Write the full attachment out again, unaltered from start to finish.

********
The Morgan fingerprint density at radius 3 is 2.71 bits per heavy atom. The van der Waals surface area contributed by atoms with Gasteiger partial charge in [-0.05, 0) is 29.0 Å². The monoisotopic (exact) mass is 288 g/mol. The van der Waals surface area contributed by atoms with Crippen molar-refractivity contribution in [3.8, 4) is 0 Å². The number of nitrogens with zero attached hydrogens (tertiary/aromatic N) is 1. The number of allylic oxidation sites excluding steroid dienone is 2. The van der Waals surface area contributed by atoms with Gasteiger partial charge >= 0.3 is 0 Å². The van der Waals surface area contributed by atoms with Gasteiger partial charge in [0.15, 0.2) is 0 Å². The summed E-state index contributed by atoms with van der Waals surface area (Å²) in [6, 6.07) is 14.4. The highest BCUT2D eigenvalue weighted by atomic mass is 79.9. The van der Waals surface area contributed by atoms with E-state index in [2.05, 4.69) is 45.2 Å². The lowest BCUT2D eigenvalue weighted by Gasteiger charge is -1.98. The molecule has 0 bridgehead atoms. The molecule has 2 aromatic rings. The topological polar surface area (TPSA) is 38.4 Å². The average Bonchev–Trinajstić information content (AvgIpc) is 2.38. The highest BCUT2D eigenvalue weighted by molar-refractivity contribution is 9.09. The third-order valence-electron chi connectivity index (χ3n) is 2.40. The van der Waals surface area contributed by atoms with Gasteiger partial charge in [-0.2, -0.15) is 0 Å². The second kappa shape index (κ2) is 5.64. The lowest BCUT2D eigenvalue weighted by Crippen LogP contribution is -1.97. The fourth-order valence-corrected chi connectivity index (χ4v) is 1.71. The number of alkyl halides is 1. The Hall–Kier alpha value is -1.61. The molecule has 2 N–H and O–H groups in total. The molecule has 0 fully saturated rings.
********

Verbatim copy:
The Morgan fingerprint density at radius 3 is 2.71 bits per heavy atom. The van der Waals surface area contributed by atoms with Gasteiger partial charge in [-0.05, 0) is 29.0 Å². The monoisotopic (exact) mass is 288 g/mol. The van der Waals surface area contributed by atoms with Crippen molar-refractivity contribution in [3.8, 4) is 0 Å². The number of nitrogens with zero attached hydrogens (tertiary/aromatic N) is 1. The number of allylic oxidation sites excluding steroid dienone is 2. The van der Waals surface area contributed by atoms with Gasteiger partial charge >= 0.3 is 0 Å². The van der Waals surface area contributed by atoms with Gasteiger partial charge in [0.15, 0.2) is 0 Å². The summed E-state index contributed by atoms with van der Waals surface area (Å²) in [6, 6.07) is 14.4. The highest BCUT2D eigenvalue weighted by atomic mass is 79.9. The van der Waals surface area contributed by atoms with E-state index in [2.05, 4.69) is 45.2 Å². The lowest BCUT2D eigenvalue weighted by Gasteiger charge is -1.98. The molecule has 0 bridgehead atoms. The molecule has 2 aromatic rings. The topological polar surface area (TPSA) is 38.4 Å². The average Bonchev–Trinajstić information content (AvgIpc) is 2.38. The highest BCUT2D eigenvalue weighted by molar-refractivity contribution is 9.09. The third-order valence-electron chi connectivity index (χ3n) is 2.40. The van der Waals surface area contributed by atoms with Gasteiger partial charge in [-0.2, -0.15) is 0 Å². The second kappa shape index (κ2) is 5.64. The lowest BCUT2D eigenvalue weighted by Crippen LogP contribution is -1.97. The fourth-order valence-corrected chi connectivity index (χ4v) is 1.71. The number of alkyl halides is 1. The Hall–Kier alpha value is -1.61. The molecule has 2 N–H and O–H groups in total. The molecule has 0 fully saturated rings.